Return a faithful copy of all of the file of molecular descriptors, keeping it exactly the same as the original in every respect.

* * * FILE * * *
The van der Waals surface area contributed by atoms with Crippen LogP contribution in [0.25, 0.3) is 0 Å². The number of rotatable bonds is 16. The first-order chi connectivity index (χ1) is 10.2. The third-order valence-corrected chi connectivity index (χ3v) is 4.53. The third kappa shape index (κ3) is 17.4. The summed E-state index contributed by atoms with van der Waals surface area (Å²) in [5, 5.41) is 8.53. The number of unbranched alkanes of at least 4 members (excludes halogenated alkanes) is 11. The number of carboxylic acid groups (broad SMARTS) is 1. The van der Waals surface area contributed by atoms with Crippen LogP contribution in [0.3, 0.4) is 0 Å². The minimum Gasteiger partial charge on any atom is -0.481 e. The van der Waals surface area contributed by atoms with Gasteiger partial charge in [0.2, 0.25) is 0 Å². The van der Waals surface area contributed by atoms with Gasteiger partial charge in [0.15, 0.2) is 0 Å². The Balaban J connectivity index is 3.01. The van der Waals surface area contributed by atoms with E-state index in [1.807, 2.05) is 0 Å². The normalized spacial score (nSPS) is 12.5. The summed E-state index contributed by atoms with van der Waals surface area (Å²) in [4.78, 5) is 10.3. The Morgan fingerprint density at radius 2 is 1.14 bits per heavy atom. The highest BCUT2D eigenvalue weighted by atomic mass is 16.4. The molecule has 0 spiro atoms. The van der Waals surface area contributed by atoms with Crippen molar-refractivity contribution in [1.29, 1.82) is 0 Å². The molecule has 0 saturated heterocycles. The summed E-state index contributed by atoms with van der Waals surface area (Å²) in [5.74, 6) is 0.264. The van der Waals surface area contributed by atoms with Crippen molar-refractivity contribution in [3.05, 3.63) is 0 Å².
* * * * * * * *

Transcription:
The van der Waals surface area contributed by atoms with Crippen LogP contribution in [0.25, 0.3) is 0 Å². The number of rotatable bonds is 16. The first-order chi connectivity index (χ1) is 10.2. The third-order valence-corrected chi connectivity index (χ3v) is 4.53. The third kappa shape index (κ3) is 17.4. The summed E-state index contributed by atoms with van der Waals surface area (Å²) in [5, 5.41) is 8.53. The number of unbranched alkanes of at least 4 members (excludes halogenated alkanes) is 11. The number of carboxylic acid groups (broad SMARTS) is 1. The van der Waals surface area contributed by atoms with Crippen LogP contribution in [0.3, 0.4) is 0 Å². The minimum Gasteiger partial charge on any atom is -0.481 e. The van der Waals surface area contributed by atoms with Gasteiger partial charge in [0.2, 0.25) is 0 Å². The van der Waals surface area contributed by atoms with Gasteiger partial charge in [0.15, 0.2) is 0 Å². The Balaban J connectivity index is 3.01. The van der Waals surface area contributed by atoms with E-state index in [1.807, 2.05) is 0 Å². The normalized spacial score (nSPS) is 12.5. The summed E-state index contributed by atoms with van der Waals surface area (Å²) in [4.78, 5) is 10.3. The Morgan fingerprint density at radius 2 is 1.14 bits per heavy atom. The highest BCUT2D eigenvalue weighted by atomic mass is 16.4. The molecule has 0 spiro atoms. The van der Waals surface area contributed by atoms with Crippen molar-refractivity contribution in [1.29, 1.82) is 0 Å². The molecule has 0 saturated heterocycles. The summed E-state index contributed by atoms with van der Waals surface area (Å²) in [5.74, 6) is 0.264. The van der Waals surface area contributed by atoms with Crippen molar-refractivity contribution in [3.05, 3.63) is 0 Å².